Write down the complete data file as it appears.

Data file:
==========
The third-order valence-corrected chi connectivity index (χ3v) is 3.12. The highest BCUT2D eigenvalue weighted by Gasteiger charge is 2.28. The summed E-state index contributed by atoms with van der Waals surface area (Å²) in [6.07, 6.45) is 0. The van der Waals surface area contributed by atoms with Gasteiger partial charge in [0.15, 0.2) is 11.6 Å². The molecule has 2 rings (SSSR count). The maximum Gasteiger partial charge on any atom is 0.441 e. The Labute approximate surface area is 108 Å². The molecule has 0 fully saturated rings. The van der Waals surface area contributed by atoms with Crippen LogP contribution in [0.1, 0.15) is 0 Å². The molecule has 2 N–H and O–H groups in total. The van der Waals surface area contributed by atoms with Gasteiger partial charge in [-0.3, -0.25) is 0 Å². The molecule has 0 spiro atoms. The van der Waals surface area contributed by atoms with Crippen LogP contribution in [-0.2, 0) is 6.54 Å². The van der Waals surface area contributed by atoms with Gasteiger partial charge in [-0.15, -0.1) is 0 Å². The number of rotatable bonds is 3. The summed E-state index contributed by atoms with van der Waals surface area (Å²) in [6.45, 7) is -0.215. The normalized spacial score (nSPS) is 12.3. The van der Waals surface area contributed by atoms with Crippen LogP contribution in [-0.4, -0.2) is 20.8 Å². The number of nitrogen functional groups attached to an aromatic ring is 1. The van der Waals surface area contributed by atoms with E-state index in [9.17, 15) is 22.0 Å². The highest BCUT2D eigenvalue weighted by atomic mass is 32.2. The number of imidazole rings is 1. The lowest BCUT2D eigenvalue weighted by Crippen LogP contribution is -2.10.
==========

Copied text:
The third-order valence-corrected chi connectivity index (χ3v) is 3.12. The highest BCUT2D eigenvalue weighted by Gasteiger charge is 2.28. The summed E-state index contributed by atoms with van der Waals surface area (Å²) in [6.07, 6.45) is 0. The van der Waals surface area contributed by atoms with Gasteiger partial charge in [0.15, 0.2) is 11.6 Å². The molecule has 2 rings (SSSR count). The maximum Gasteiger partial charge on any atom is 0.441 e. The Labute approximate surface area is 108 Å². The molecule has 0 fully saturated rings. The van der Waals surface area contributed by atoms with Crippen LogP contribution in [0.1, 0.15) is 0 Å². The molecule has 2 N–H and O–H groups in total. The van der Waals surface area contributed by atoms with Gasteiger partial charge in [-0.3, -0.25) is 0 Å². The molecule has 0 spiro atoms. The van der Waals surface area contributed by atoms with Crippen LogP contribution in [-0.2, 0) is 6.54 Å². The van der Waals surface area contributed by atoms with Gasteiger partial charge in [-0.15, -0.1) is 0 Å². The number of rotatable bonds is 3. The summed E-state index contributed by atoms with van der Waals surface area (Å²) in [6.45, 7) is -0.215. The normalized spacial score (nSPS) is 12.3. The van der Waals surface area contributed by atoms with Crippen LogP contribution in [-0.4, -0.2) is 20.8 Å². The number of nitrogen functional groups attached to an aromatic ring is 1. The van der Waals surface area contributed by atoms with E-state index in [9.17, 15) is 22.0 Å². The highest BCUT2D eigenvalue weighted by atomic mass is 32.2. The number of imidazole rings is 1. The lowest BCUT2D eigenvalue weighted by Crippen LogP contribution is -2.10.